an annular electrode clamped between said front and rear members, said electrode having a forwardly directed extension comprised of a plurality of forwardly directed needle-shaped elements in said duct, said forwardly directed extension having a clearance to the wall of the duct, and

a lead for high voltage located in an axial passage in said rear member and abutting axially against the electrode to apply high voltage thereto.

12. A powder spray gun comprising:

a barrel of electrically insulating material, an axial duct in said barrel adapted to be supplied with a flow'of powder suspended in a carrier gas,

a cap of electrically insulating material removably attached to said barrel, said cap having a duct forming an extension of said axial duct in the barrel and forming a powder emitting mouth,

an annular electrode connectable to a source of high voltage and having a forwardly directed edge portion which has a radial clearance to the duct of said cap and is recessed in said duct at a touch protecting distance from said mouth, said forwardly directed edge portion being the foremost extending portion of the electrode in the duct, and r a device upstream of said electrode to impart a twisting motion to the powder-gas suspension transmitted through the duct, said device and said electrode being fastened in the duct by being axially clamped between said barrel and said cap.

13. A powder spray gun as defined in claim 12 in which said device is formed of electrically insulating material and has an extension that extends forwardly through the annular electrode to said mouth of the duct.

14. A powder spray gun as defined in claim 12 in which said device is formed of electrically insulating material and comprises a body coaxially located in the d tan l carried by spokes, said body extendirg for wardly through said electroieandsafi riouth, a gas passage leading through one of said spokes and through said central body to provide for a deflecting gas flow substantially transverse to the flow of powder and gas emitted from said mouth, said gas passage being connected to a gas supply passage in said barrel.

15. A powder spray gun as defined in claim 12 in which said edge portion is a circular continuous edge.

16. A powder spray gun as defined in claim 12 in which said extending means comprises a plurality of needles having forwardly directed tips forming together a discontinuous annular forwardly directed edge.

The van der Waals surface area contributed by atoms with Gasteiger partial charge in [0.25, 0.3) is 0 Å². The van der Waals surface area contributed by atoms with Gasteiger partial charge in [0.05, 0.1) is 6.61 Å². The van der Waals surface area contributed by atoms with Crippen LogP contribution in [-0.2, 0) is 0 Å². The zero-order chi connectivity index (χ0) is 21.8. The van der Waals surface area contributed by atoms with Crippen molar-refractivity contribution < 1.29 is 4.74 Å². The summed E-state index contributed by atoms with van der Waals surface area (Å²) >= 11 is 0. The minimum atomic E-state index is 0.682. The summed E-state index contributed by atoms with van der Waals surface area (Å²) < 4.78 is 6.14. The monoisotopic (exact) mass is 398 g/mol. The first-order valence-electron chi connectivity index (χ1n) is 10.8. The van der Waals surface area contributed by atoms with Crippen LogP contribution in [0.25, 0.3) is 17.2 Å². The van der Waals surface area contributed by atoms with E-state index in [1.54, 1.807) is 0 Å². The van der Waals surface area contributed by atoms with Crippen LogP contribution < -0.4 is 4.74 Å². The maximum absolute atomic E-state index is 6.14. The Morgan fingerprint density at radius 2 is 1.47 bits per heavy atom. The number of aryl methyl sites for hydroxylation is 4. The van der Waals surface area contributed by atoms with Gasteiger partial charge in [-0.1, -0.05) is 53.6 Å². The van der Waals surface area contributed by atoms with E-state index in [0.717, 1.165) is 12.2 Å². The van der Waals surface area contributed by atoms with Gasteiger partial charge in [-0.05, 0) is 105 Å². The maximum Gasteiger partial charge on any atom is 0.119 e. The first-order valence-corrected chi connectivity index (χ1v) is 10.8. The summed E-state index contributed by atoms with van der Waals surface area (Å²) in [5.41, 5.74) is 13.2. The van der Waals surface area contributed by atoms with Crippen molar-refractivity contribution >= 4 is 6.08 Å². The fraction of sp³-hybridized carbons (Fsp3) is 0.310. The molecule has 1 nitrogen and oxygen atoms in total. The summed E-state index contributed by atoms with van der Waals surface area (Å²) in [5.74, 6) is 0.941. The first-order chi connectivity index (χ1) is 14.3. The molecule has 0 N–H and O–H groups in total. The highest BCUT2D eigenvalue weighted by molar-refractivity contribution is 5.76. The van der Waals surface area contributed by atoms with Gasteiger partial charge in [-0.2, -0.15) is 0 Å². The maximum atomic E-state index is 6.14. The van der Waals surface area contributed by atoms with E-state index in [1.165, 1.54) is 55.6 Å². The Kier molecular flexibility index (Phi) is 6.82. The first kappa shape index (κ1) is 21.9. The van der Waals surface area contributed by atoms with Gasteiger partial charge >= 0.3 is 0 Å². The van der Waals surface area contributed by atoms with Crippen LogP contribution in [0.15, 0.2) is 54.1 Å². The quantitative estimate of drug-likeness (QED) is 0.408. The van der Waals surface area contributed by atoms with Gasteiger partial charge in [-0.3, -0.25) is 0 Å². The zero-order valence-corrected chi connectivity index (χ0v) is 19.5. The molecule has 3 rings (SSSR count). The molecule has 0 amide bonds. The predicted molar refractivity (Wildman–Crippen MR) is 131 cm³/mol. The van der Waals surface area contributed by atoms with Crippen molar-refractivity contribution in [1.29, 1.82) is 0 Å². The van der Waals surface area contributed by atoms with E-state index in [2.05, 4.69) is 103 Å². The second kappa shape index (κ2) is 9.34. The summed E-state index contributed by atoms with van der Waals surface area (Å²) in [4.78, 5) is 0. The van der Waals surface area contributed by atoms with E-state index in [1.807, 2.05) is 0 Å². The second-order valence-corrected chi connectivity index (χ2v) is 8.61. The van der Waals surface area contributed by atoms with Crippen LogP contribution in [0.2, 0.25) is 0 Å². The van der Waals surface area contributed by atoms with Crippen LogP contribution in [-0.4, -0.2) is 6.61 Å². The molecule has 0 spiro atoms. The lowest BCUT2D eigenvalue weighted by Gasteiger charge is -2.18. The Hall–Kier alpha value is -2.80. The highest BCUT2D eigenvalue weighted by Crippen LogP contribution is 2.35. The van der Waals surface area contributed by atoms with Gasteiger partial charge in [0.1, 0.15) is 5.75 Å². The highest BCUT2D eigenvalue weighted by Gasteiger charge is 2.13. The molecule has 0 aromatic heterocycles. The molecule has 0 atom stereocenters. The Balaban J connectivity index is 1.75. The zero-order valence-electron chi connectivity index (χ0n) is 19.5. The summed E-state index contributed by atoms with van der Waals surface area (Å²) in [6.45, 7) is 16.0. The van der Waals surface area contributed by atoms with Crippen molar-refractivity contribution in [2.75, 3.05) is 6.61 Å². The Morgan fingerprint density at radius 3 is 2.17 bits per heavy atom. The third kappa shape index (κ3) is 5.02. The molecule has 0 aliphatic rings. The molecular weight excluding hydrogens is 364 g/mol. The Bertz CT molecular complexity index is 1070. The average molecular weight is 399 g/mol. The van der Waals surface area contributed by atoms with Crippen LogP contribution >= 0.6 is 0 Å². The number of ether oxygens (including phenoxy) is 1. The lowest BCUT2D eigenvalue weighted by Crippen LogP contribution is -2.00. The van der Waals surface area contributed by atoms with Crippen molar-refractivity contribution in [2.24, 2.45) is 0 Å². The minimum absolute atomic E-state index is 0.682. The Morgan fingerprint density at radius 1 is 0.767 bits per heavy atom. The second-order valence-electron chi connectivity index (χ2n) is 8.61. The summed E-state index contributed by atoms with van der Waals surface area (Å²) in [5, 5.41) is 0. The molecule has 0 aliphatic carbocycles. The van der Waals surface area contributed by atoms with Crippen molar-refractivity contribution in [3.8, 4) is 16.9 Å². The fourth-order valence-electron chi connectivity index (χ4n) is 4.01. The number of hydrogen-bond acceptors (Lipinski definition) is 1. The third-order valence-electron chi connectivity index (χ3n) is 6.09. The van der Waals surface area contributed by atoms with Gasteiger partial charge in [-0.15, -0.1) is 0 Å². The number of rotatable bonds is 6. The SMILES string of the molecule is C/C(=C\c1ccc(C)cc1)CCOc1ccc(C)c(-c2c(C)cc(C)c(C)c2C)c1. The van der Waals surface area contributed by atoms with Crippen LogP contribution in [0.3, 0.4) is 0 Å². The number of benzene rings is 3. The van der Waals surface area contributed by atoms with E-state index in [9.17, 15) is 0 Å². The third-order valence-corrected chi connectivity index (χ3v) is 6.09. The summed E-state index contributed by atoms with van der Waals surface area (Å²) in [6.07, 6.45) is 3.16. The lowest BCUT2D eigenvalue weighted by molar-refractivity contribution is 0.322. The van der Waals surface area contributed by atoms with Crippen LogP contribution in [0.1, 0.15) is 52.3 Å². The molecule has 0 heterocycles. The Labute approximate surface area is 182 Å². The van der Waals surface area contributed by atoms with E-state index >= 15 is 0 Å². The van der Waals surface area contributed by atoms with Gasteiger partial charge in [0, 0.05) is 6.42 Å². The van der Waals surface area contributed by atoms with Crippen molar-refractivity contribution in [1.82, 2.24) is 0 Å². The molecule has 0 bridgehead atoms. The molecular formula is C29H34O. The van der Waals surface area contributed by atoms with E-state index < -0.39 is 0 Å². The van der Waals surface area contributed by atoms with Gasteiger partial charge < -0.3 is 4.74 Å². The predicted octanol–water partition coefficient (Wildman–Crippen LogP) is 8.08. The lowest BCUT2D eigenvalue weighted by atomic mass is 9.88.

17. A powder spray gun having:

an annular duct defined by an outer and an inner wall of electrically insulating material, said duct forming a powder emitting mouth and being adapted to be supplied with a flow of powder suspended in a carrier gas,

a plurality of forwardly directed electrode points located annularly in the annular duct and recessed in the duct at a given distance from said mouth, and

means for connecting said electrode points to a source of high voltage.

Patent Citations
Cited PatentFiling datePublication dateApplicantTitle
US3248606 *Dec 3, 1962Apr 26, 1966Sames Mach ElectrostatApparatus for dispersing and electrically charging substances in discrete particulate form
US3263127 *Mar 26, 1965Jul 26, 1966Sames Mach ElectrostatMeans for electrostatic coating
US3688990 *Aug 4, 1971Sep 5, 1972Atlas Copco AbSpray gun
US3698636 *Apr 23, 1971Oct 17, 1972Graco IncDevice for the electrostatic application of protective coatings with synthetic powders by the use of spray guns
US3711022 *Oct 20, 1969Jan 16, 1973Glick LElectrostatic coating apparatus
US3731145 *Nov 23, 1970May 1, 1973Nordson CorpElectrostatic spray gun with self-contained miniaturized power pack integral therewith
US3740612 *May 28, 1971Jun 19, 1973Champion Spark Plug CoApparatus for coating with electrostatically charged particulate materials
Referenced by
Citing PatentFiling datePublication dateApplicantTitle
US3892357 *Apr 30, 1974Jul 1, 1975Nordson CorpElectrostatic spray apparatus and method
US4380320 *Feb 25, 1981Apr 19, 1983Nordson CorporationElectrostatic powder spray gun nozzle
US4659019 *May 29, 1985Apr 21, 1987Ransburg-Gema AgSpray device for coating articles with powder
US4660772 *Sep 26, 1984Apr 28, 1987A. O. Smith CorporationElectrostatic powder spray gun nozzle
US4735360 *Apr 6, 1984Apr 5, 1988Kopperschmidt-Mueller Gmbh & Co. KgMethod and apparatus for electrostatic spray powder coating
US4784331 *May 27, 1987Nov 15, 1988Nordson CorporationElectrostatic spray gun device and cable assembly
US4798338 *Dec 5, 1986Jan 17, 1989Veb Infrarot-Anlagen OranienburgApparatus for the electro-kinetic charging of powdered materials
US4798340 *Jan 9, 1987Jan 17, 1989Esb Elektrostatische Spruh- Und Beschichtungsanlagen G.F. Vohringer GmbhElectrostatic device for powder spraying with triboelectric powder charging
US4811898 *Sep 21, 1987Mar 14, 1989Nordson CorporationElectrostatic powder spray gun with adjustable deflector and electrostatic shield
US5351903 *Apr 6, 1993Oct 4, 1994Russell MazakasElectrostatic powder paint gun with trigger control variable voltage
US8499977Oct 22, 2010Aug 6, 2013P. C. Cox LimitedPlunger
US8528793Dec 27, 2010Sep 10, 2013P. C. Cox LimitedActuator
US8607824Dec 23, 2011Dec 17, 2013P.C. Cox LimitedValve and dispenser using the valve
US8616415Dec 23, 2011Dec 31, 2013P.C. Cox LimitedDispenser
US8870093Dec 23, 2011Oct 28, 2014P.C. Cox LimitedDispenser
Classifications
U.S. Classification239/698, 361/227
International ClassificationB05B5/03, B05B5/025
Cooperative ClassificationB05B5/032
European ClassificationB05B5/03A